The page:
Monday, June 8th 2009

Pirate Party Elected to EU Parliament

The Pirate Party silenced skeptics, gathering enough votes in the European Union elections this year, to make it to the Parliament from Sweden. This serves as a huge victory to the party whose ideology revolves around fighting harsh and archaic copyright laws and enforcement agencies, that it finds incompatible with the digital age we live in. The party secured 7.1 percent of the 99.9 percent districts' votes counted, which guarantees at least one of the 18 or 20 seats Sweden contributes to the EU Parliament. Sweden has 20 seats, but until the Lisbon treaty passes only 18 with voting rights. In this case, the party might secure 2 seats.

Rick Falkvinge, leader of the party, in a statement to TorrentFreak said “Together, we have today changed the landscape of European politics. No matter how this night ends, we have changed it.” National and International press gathered in Stockholm, where the party celebrates its landmark victory. “This feels wonderful. The citizens have understood it’s time to make a difference. The older politicians have taken apart young peoples’ lifestyle, bit by bit. We do not accept that the authorities’ mass-surveillance,” Falkvinge added.
The voter turnout for the elections was 43 percent. Nearly 200,000 people voted for The Pirate Party, way up from its performance in the 2006 Swedish national elections, where it secured 34,918 votes. With their presence in the EU Parliament, the party wants to fight the abuses of power and copyright laws at the hands of the entertainment industries, and make those activities illegal instead. On the other hand they hope to legalize file-sharing for personal (non-commercial) use.Source: TorrentFreak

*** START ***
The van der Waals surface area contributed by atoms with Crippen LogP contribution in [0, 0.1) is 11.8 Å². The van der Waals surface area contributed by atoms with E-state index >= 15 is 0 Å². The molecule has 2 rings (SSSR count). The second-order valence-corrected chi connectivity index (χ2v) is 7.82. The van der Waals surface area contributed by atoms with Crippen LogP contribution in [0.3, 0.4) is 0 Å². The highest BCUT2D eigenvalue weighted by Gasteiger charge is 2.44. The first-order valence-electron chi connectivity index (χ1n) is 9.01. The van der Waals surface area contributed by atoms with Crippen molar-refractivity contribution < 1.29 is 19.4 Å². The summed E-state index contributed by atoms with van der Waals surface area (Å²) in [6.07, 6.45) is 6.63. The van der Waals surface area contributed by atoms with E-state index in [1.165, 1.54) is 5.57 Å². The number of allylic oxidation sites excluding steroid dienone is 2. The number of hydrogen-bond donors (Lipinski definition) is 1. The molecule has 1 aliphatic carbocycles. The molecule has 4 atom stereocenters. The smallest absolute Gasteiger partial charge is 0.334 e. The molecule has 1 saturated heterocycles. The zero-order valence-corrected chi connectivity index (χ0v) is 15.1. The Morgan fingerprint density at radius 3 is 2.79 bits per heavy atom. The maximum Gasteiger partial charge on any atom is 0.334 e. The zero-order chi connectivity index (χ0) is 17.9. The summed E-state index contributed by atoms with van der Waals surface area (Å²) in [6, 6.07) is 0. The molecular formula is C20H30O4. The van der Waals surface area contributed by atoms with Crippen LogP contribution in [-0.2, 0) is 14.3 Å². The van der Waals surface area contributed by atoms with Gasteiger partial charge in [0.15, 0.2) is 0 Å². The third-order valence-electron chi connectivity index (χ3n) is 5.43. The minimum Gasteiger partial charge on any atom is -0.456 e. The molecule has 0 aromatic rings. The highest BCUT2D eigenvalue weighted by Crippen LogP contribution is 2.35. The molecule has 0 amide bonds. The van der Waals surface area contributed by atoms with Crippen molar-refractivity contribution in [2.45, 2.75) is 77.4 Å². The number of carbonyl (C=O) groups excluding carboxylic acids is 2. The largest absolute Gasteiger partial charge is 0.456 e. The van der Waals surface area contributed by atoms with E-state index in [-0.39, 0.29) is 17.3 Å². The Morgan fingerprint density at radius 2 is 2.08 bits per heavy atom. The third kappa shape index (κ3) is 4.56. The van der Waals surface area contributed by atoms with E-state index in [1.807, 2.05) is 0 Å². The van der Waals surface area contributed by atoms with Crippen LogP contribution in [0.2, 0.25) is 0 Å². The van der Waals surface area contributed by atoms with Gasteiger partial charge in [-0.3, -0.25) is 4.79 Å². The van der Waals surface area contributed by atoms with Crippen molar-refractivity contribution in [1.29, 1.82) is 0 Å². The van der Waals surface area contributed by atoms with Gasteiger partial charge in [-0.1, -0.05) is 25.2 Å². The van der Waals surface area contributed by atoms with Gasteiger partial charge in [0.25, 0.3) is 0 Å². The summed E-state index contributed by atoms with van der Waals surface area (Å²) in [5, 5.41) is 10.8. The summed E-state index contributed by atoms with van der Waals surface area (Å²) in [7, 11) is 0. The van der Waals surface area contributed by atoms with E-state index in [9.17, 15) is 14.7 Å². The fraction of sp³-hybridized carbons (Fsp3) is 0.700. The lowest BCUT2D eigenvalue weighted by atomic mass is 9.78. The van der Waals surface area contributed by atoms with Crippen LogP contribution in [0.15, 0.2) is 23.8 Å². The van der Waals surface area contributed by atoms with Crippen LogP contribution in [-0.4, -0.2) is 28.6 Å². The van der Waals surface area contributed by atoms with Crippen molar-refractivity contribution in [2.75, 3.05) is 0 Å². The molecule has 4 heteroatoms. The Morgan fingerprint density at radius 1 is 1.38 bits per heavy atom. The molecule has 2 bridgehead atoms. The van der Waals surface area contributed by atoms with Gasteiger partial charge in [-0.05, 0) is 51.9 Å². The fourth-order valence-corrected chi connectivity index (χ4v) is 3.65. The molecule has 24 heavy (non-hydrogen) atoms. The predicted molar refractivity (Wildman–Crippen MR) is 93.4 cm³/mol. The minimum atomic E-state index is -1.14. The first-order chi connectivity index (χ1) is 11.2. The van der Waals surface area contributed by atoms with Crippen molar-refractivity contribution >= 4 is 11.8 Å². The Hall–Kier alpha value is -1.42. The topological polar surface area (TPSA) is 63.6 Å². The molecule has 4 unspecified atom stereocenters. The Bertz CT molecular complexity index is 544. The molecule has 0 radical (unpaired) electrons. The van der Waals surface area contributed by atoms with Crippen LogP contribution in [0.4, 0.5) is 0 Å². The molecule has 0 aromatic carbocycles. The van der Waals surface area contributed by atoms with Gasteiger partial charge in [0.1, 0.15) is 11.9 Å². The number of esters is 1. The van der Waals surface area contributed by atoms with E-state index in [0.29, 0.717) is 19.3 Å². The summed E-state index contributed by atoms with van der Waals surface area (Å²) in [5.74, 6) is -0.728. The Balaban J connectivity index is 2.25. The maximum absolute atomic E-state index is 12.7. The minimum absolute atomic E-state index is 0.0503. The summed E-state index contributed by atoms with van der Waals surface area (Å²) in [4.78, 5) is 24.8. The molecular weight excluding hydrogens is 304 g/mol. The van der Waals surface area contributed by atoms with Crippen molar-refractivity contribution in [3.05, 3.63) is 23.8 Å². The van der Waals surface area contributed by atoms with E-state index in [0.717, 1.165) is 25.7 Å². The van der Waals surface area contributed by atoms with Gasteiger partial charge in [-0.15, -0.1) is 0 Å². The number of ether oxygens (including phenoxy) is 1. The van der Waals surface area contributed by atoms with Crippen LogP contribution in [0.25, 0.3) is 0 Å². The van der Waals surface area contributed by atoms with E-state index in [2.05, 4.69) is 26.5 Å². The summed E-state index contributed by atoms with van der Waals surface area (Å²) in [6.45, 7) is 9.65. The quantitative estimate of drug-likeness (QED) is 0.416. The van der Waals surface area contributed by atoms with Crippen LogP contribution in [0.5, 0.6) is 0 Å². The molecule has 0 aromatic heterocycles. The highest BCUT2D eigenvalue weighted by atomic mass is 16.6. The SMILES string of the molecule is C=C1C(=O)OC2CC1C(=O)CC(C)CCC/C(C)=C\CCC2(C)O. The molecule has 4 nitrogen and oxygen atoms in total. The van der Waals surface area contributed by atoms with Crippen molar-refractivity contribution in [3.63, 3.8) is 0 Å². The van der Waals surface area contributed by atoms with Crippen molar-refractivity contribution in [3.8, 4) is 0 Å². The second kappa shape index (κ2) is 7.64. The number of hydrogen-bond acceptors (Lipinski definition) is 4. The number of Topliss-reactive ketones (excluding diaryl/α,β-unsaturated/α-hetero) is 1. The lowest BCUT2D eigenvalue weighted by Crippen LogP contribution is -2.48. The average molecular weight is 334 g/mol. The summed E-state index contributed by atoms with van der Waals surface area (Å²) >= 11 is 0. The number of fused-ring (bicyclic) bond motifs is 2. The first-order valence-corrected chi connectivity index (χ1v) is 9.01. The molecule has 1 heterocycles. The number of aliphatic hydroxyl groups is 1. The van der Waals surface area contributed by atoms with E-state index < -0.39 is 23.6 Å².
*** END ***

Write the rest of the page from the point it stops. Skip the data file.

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268 Comments on Pirate Party Elected to EU Parliament

#1
Shadin
TheMailMan78 said:
Some things never change my friend. One thing is for sure. Whatever is decided the artist will suffer. That never changes. I just don't want to have a new slave owner. I know this ones moods all to well.



Nothing unless you rewrite what's wrong and right.
This is just awful. Now record executives might have to stop buying private jets and owning multi-million dollar mansions in order to make ends meet. Maybe they'll even have to stop putting artists into a medieval form of indentured servitude as well.